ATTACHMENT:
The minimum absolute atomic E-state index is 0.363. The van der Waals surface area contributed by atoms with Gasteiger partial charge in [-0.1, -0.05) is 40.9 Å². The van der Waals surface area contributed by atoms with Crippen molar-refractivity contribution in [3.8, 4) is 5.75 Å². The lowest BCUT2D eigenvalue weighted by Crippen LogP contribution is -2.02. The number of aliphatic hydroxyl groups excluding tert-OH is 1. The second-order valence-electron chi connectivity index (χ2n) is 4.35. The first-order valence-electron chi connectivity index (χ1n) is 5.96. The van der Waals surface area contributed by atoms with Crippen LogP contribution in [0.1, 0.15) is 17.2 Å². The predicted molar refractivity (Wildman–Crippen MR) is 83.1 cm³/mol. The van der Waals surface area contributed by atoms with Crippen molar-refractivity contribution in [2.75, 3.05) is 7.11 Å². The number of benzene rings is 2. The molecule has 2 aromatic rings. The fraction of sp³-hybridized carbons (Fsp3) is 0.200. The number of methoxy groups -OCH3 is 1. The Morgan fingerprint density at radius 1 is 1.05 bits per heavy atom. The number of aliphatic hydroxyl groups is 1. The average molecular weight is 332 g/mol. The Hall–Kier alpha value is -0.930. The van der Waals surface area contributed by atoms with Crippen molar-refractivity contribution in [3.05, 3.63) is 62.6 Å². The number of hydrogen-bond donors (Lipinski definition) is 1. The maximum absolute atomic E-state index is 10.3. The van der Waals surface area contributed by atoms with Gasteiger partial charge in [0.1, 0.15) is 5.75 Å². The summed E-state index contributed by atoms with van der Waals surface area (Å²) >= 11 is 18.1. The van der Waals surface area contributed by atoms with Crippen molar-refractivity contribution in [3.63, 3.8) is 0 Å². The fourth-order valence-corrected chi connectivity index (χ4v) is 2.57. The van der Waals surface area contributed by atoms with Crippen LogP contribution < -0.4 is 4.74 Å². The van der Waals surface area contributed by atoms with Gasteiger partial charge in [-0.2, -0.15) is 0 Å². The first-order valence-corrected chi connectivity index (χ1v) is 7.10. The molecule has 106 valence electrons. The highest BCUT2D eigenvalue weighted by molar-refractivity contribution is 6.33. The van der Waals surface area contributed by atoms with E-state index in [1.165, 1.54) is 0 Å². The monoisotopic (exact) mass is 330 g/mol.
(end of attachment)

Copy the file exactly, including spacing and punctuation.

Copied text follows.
The minimum absolute atomic E-state index is 0.363. The van der Waals surface area contributed by atoms with Gasteiger partial charge in [-0.1, -0.05) is 40.9 Å². The van der Waals surface area contributed by atoms with Crippen molar-refractivity contribution in [3.8, 4) is 5.75 Å². The lowest BCUT2D eigenvalue weighted by Crippen LogP contribution is -2.02. The number of aliphatic hydroxyl groups excluding tert-OH is 1. The second-order valence-electron chi connectivity index (χ2n) is 4.35. The first-order valence-electron chi connectivity index (χ1n) is 5.96. The van der Waals surface area contributed by atoms with Crippen LogP contribution in [0.1, 0.15) is 17.2 Å². The predicted molar refractivity (Wildman–Crippen MR) is 83.1 cm³/mol. The van der Waals surface area contributed by atoms with Crippen molar-refractivity contribution in [2.75, 3.05) is 7.11 Å². The number of benzene rings is 2. The molecule has 2 aromatic rings. The fraction of sp³-hybridized carbons (Fsp3) is 0.200. The number of methoxy groups -OCH3 is 1. The Morgan fingerprint density at radius 1 is 1.05 bits per heavy atom. The number of aliphatic hydroxyl groups is 1. The average molecular weight is 332 g/mol. The Hall–Kier alpha value is -0.930. The van der Waals surface area contributed by atoms with Crippen molar-refractivity contribution in [3.05, 3.63) is 62.6 Å². The number of hydrogen-bond donors (Lipinski definition) is 1. The maximum absolute atomic E-state index is 10.3. The van der Waals surface area contributed by atoms with Gasteiger partial charge in [0.1, 0.15) is 5.75 Å². The summed E-state index contributed by atoms with van der Waals surface area (Å²) >= 11 is 18.1. The van der Waals surface area contributed by atoms with Crippen molar-refractivity contribution in [3.63, 3.8) is 0 Å². The fourth-order valence-corrected chi connectivity index (χ4v) is 2.57. The van der Waals surface area contributed by atoms with Crippen LogP contribution < -0.4 is 4.74 Å². The van der Waals surface area contributed by atoms with Gasteiger partial charge in [-0.2, -0.15) is 0 Å². The first-order valence-corrected chi connectivity index (χ1v) is 7.10. The molecule has 106 valence electrons. The highest BCUT2D eigenvalue weighted by molar-refractivity contribution is 6.33. The van der Waals surface area contributed by atoms with E-state index in [1.165, 1.54) is 0 Å². The monoisotopic (exact) mass is 330 g/mol.